As the CEO of Pfizer, the world’s largest drug maker, Ian Read followed a years-long pricing strategy that reaped billions for his company. It was like clockwork: jack up prices every six months. The moves did not go entirely unnoticed, but Pfizer generally escaped much flak because other pharma companies did the same thing.
But Read’s pricing game plan didn’t seem so shrewd when President Trump entered the picture last week. Days earlier, Pfizer was virtually alone in raising prices for dozens of drugs — many by more than 9 percent — and it prompted a raging tweet from Trump. In a brief phone call with the president that Read sought on Tuesday night to defuse the uproar, the CEO backed down and deferred the hikes.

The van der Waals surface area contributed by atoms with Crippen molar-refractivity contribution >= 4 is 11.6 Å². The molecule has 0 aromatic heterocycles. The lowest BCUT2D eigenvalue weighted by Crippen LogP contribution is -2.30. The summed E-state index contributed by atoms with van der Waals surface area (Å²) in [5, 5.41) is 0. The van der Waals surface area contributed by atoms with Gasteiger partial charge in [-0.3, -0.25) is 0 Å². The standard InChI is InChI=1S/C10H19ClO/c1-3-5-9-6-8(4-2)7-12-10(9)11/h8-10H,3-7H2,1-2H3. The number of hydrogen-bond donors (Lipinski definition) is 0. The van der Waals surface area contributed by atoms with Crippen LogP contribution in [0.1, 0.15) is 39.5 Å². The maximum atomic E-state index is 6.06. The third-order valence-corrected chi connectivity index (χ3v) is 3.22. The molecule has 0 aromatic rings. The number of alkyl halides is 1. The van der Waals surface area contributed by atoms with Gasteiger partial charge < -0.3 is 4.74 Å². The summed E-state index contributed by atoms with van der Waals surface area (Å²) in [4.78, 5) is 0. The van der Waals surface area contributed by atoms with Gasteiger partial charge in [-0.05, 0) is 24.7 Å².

Suddenly, Read found himself tangling with the president, and — more critical to his company — scrambling to avoid becoming the poster child for price gouging.
Truly good corporate governance includes practices that align the interests of the chief executive not with shareholders but with employees, customers, and society as a whole. The “shareholder value above all” mantra is responsible for much of the pathology of business today. Just saying.
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